Globalization and Shifting Indigenous Arts Practices of the Surinamese Bush Negro People

By Herman Jiesamfoek.

Published by The Global Studies Journal

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Article: Print $US10.00
Article: Electronic $US5.00

Empirical research which I undertook as fieldwork with the Surinamese Bush Negro people and travels to the capital and urban centers of Suriname during the last decade have increasingly raised my awareness of how globalization affects their indigenous arts practices. The fast and intense exchanges of people, goods, media, and electronic advancements across continents, as well as into previously remote villages in Suriname’s interior, have impacted the ways and conditions in which the Bush Negro people can continue traditional arts practices. In this paper, I will discuss the central role that the arts have played in their indigenous culture and the impact of globalization on the social structures of their lives. Findings suggest that while the artistic traditions of the indigenous Bush Negro people in the villages have declined, new attempts are being made to continue artistic practices by joining existing structures in urban areas.

Keywords: Arts, Indigenous People, Culture, Continuity and Discontinuity, Surinamese Bush Negro, Globalization

Global Studies Journal, Volume 3, Issue 4, pp.117-126. Article: Print (Spiral Bound). Article: Electronic (PDF File; 593.394KB).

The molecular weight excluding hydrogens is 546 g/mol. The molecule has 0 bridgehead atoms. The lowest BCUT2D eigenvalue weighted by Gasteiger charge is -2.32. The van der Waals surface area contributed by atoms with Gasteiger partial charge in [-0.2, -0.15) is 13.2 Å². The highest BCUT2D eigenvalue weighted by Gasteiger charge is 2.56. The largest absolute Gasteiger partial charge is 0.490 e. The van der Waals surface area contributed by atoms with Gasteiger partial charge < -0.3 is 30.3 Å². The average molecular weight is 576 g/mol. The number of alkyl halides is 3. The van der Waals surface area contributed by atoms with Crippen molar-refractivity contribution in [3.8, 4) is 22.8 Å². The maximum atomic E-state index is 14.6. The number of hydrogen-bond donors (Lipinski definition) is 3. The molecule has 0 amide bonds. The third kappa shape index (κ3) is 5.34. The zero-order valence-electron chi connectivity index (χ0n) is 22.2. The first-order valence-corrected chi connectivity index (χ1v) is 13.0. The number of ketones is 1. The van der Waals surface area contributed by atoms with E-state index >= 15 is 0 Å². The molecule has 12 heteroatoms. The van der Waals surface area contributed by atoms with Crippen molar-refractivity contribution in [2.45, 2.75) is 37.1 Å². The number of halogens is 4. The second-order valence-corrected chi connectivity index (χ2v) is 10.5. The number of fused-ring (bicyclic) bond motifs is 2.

Dr. Herman Jiesamfoek

Assistant Professor, Arts Education, School of Education, Brooklyn College, City University of New York, Brooklyn, NY, USA

Herman Jiesamfoek is Assistant Professor at Brooklyn College, City University New York. He earned his doctorate at Teachers College, Columbia University. He is a Fine Arts painter and has danced professionally in various European ballet companies. From 2003 to 2007, he was Adjunct Assistant Professor at Teachers College, Columbia University, and from 2004 to 2007, Education Officer for the Arts at the New York City Department of Education. After completing a Master’s degree in Dance Education and during his doctoral studies of Art Education at Teachers College, Columbia University he carried out fieldwork among the Bush Negro people of Suriname. His research continues to center on the artistic practices and traditions of the Bush Negro people of Suriname.

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